Researchers at the Indian Institute of Technology, Mandi have developed a process to achieve crack-free Tungsten Disulphide (WS2) monolayer by investigating the role of the growth substrate, thermal stress and defects. The result provides a platform to mitigate defects in chemical vapor deposition (CVD) grown 2D materials for pragmatic applications, such as flexible electronics, neuromorphic devices, and sensors.
The findings of this study were published in the ACS Applied Materials Interface. The study was led by Viswanath Balakrishnan, associate professor, School of Engineering, IIT Mandi and co-authored by his students Divya Verma, Pawan Kumar and Ms Deepa Thakur. At the same time, density functional theory (DFT) simulations were done in collaboration with Chandra Singh, University of Toronto and Sankha Mukherjee, IIT Kharagpur. The project was funded by MHRD-STARS, India and Natural Sciences and Engineering Research Council of Canada (NSERC).
Atomically thin WS2 monolayers are widely known because of its direct band gap, high mobility values and ability to provide a platform for heterogeneous integration of multiple functionalities. But the device fabrication of 2D materials using these mono layers is limited due to the lack of large-scale, crack-free growth of mono layers. However, IIT Mandi researchers have demonstrated that crack generation can be avoided despite defects and voids in a WS2 monolayer if CVD growth is performed on a suitable substrate such as sapphire.
Highlighting this research, Balakrishnan, associate, said, "Our team has carried out a systematic investigation to describe severe cracking in WS2 monolayer grown on different substrates by relating the thermal mismatch stress, substrate-monolayer binding energy, and the presence of defect-mediated voids formation. We have demonstrated that the crack generation can be avoided in spite of defects and voids in a WS2 monolayer, if CVD growth is performed on a suitable substrate and reported that the WS2 monolayer grown on sapphire substrate consisted of voids without any visible crack as it develops compressive residual stress in the WS2 monolayer."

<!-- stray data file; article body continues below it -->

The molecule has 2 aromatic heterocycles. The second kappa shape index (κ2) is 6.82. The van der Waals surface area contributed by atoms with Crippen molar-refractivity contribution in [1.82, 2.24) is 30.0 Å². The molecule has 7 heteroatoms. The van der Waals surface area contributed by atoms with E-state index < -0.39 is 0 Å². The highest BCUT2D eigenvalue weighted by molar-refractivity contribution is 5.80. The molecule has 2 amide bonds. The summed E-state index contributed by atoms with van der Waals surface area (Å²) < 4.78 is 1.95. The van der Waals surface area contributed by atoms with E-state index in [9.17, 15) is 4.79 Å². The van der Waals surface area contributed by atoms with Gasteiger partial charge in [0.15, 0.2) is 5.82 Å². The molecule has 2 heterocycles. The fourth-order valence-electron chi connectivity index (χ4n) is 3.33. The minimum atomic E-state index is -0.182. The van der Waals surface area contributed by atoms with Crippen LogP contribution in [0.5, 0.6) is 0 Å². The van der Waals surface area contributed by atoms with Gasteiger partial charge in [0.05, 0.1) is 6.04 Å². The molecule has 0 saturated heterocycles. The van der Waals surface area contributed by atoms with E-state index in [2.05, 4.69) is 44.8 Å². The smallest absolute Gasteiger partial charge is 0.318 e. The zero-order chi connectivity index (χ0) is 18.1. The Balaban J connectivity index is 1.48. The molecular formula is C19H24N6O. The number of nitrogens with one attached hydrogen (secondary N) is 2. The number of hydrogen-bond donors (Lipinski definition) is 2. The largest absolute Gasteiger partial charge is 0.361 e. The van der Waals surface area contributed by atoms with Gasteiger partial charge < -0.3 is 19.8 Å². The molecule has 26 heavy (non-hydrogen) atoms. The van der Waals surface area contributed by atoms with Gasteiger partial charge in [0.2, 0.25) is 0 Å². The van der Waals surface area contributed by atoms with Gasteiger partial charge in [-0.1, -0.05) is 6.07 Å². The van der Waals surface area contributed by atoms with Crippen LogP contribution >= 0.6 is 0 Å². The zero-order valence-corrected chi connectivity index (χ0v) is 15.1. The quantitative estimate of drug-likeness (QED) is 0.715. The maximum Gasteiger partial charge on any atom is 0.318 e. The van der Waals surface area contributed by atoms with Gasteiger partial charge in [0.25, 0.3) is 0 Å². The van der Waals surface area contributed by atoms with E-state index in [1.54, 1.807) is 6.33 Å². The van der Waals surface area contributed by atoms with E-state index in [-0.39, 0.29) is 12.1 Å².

The growth of WS2 is also crucial as the growth temperature, growth substrate, and defect formation influence its mechanical stability.
Explaining the research, Divya Verma said, “WS2 monolayer grown on sapphire substrate can have voids or defects, yet it will not fracture as it develops compressive residual stress in the WS2 monolayer. This will be crucial for large-scale, crack-free growth of WS2 monolayer where defect engineering is possible to enhance functionalities without the compromise in mechanical reliability.”
The team’s focus is mainly to develop CVD processed large-scale 2D materials and demonstrate transistor, memristor and photodetector functions. However, prototyping such devices and proceeding towards heterogeneous integration will be done in collaboration with the experts from other IITs, IISc Bangalore in near future.